If Democratic and Republican Parties want to use the Electoral College to their advantage, they should upend the current presidential primary system. As now constituted, in theory each state, Washington D.C. and American territories (which don’t vote in the general election) have a say in who’s elected. Performing well in primaries is supposed to earn delegate support that helps the candidate earn their party’s nomination. The number of delegates each state has is based on their population.
Even if this system worked, however, it wouldn’t be a good one. When a candidate like Donald Trump, who won the EC but lost the popular vote, nominating candidates based on their appeal in solidly red or blue states isn’t smart politics. Rather, the most valuable states in the primary should be weighed carefully by if they’re battleground states that would help the candidate get to 270 electoral votes.
One big storyline of the 2016 presidential election was Trump winning Pennsylvania, Wisconsin, and Michigan—46 electoral votes—by fewer than 80,000 votes. Similarly, George W. Bush won the 2000 election as he got 537 more votes than Al Gore in Florida, but had about half a million fewer votes nationally. Some states are far more valuable than others in presidential elections.
In 2016, Hillary Clinton won more than 60 percent of the vote in California, Massachusetts, Hawaii, Maryland and Washington, D.C. Conversely, Trump exceeded 60 percent in West Virginia, Wyoming, Oklahoma, North Dakota, Kentucky, Alabama, South Dakota, Tennessee and Arkansas. Add in Vermont for the Democrats where Clinton and Bernie Sanders write-ins exceeded 60 percent of votes and that's 15 of the 51 races.
For the time being, those states and a few others like Illinois for Democrats and Mississippi for Republicans are givens for their respective sides. When picking the nominee for a party, why not give the most delegates to the most crucial states of the election?
If Democrats want to beat Trump, they should pick the candidate who fares best in the Rust Belt as their nominee. However, there’s no guarantee that candidate will be their nominee. Even though California would vote for any of the Democrats running over Trump, their state has 495 primary delegates out of the total 4594. After that, New York has 327 and Texas has 262. This is a lot higher than the states that flipped from Obama to Trump in 2012 to 2016—like Michigan (147 delegates), Pennsylvania (177 delegates), Wisconsin (90 delegates), Florida (248 delegates), Iowa (49 delegates in their caucuses) and Ohio (153 delegates).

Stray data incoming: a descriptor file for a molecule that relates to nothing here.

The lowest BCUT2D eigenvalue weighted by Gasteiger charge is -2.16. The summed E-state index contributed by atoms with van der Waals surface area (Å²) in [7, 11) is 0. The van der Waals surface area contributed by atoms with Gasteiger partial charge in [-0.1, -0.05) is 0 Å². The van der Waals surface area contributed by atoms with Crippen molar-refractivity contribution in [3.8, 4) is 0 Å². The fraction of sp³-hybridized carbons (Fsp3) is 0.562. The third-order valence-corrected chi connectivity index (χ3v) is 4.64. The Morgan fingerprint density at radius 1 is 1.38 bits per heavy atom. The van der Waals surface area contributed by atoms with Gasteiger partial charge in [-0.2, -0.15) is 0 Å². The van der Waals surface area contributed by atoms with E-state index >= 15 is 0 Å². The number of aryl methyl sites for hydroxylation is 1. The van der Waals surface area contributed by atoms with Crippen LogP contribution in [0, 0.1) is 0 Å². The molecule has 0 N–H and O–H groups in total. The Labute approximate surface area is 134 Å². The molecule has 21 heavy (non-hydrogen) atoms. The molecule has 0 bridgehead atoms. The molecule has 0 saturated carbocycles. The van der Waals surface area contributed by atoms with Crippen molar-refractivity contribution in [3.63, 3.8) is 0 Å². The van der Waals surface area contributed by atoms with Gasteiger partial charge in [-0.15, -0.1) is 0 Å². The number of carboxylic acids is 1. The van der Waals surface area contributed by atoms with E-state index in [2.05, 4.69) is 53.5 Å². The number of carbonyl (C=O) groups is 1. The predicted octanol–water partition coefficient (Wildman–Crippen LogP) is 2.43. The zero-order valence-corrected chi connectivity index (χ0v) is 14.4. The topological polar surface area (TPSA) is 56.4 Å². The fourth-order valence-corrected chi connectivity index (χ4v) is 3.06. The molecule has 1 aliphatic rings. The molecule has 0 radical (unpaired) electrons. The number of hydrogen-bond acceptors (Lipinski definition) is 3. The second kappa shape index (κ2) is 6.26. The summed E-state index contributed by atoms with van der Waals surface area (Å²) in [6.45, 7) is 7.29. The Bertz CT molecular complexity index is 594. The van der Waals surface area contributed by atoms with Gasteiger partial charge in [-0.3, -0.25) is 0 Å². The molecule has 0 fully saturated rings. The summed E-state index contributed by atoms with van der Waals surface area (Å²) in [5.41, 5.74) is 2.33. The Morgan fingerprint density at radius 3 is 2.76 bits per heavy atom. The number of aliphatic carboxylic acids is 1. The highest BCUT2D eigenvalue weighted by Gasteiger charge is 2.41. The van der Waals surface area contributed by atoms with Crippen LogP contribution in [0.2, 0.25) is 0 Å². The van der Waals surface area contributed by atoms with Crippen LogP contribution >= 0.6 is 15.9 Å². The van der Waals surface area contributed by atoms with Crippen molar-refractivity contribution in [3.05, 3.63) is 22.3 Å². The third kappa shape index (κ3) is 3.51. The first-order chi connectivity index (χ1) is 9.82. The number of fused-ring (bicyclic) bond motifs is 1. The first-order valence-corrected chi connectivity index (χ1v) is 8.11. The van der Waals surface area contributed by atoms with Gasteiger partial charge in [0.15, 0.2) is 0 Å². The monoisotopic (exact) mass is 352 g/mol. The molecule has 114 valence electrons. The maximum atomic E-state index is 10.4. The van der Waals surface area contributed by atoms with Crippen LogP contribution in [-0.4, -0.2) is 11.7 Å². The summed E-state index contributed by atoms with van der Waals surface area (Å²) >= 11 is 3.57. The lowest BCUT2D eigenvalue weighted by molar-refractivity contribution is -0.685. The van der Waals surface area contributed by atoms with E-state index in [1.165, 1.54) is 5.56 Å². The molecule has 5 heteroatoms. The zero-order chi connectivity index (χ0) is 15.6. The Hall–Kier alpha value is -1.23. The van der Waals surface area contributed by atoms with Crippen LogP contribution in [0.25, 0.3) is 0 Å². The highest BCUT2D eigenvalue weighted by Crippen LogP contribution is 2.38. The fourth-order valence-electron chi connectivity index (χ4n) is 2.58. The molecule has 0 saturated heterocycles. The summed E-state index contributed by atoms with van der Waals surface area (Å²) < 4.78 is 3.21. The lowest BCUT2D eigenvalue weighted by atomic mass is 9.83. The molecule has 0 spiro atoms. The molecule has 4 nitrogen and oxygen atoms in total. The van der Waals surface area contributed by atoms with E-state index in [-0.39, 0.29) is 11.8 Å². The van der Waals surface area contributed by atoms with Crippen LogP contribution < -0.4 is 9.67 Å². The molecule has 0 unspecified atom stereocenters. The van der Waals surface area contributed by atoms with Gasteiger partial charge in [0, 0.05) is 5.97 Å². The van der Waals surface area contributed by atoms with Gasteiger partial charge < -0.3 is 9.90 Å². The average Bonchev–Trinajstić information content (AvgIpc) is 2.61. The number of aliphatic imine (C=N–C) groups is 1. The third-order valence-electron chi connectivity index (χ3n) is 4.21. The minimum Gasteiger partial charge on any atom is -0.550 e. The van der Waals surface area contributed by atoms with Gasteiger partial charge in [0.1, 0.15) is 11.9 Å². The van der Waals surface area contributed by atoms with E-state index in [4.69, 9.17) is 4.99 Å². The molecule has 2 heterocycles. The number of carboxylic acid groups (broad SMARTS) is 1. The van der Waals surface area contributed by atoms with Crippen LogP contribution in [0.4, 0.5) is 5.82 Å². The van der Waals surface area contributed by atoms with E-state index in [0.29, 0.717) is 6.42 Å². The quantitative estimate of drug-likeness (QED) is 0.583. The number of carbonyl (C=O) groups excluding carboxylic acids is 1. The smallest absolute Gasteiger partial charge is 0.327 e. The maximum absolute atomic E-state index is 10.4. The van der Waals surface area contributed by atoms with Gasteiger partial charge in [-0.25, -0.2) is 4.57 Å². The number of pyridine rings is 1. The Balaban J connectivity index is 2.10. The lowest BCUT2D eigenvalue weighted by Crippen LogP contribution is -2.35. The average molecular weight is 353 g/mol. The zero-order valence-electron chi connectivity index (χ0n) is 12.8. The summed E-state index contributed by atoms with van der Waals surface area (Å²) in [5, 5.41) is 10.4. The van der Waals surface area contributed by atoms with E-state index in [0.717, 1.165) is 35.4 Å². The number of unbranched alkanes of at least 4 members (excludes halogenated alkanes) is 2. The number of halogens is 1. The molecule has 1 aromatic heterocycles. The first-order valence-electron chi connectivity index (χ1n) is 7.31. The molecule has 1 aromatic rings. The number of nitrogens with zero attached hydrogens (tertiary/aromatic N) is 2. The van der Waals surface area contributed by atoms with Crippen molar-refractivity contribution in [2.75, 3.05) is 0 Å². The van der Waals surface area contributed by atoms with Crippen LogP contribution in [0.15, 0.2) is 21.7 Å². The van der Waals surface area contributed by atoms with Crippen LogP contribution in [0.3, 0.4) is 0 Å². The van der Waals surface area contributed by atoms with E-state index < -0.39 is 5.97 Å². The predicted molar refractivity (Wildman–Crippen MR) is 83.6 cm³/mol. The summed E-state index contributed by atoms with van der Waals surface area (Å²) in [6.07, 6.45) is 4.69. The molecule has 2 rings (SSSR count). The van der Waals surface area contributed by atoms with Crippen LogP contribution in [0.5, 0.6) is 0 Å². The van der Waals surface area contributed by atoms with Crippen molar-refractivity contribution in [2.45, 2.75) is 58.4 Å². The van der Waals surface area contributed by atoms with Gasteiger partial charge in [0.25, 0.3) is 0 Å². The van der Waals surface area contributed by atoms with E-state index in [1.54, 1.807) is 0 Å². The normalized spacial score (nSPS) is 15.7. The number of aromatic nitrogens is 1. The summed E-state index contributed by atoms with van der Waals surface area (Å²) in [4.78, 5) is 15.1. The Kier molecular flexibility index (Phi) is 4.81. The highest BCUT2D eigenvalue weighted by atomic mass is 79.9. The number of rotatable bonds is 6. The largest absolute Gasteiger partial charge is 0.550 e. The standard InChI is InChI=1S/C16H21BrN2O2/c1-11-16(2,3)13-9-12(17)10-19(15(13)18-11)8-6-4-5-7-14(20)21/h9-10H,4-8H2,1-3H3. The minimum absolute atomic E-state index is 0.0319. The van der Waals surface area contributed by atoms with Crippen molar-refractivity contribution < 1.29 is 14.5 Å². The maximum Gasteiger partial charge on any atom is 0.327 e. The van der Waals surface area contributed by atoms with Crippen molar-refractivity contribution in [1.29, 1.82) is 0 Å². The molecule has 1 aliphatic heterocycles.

Those and other states that were close last time around like North Carolina, New Hampshire, Nevada, Arizona, Maine, and Minnesota are what Democrats should be worried about. Why not hand over 50 percent of the delegates to the most important 10 states, 25 percent to the next 10 and the remaining 25 percent to the rest, regardless of state size?
Would it give some states a disproportionate amount of power? Yes. As someone who lives in Massachusetts—a safe blue state—I can attest that’s already happening in presidential elections. The tricky part for both parties is that the battleground states change, so they’d have to re-determine the values of every state each election cycle. In 2004, George W. Bush won Colorado and New Mexico. However, in 2020, those aren’t really in play for Trump with demographic change over the past 16 years and the Party’s shift rightward on immigration. Notice how Tom Tancredo—who has similar views to Trump on immigration—is 0-for-3 in Colorado governor races. That helps explain why Colorado will likely go blue in 2020 for the fourth straight presidential election.
However, if one looks at Minnesota now, which hasn’t voted for a Republican presidential candidate since 1972, it could be the next Midwestern state to turn red as Republicans attract rural white voters. It’s a state Trump lost by less than two percentage points in 2016.
In eight years, who knows what the swing states will be? Arizona and Texas could be there for the same reason Colorado and New Mexico are now blue. But for all we know, Oregon could be up for grabs by then. Keeping up with these changes is a must for both sides under this primary system. If not, they'd risk a landslide defeat.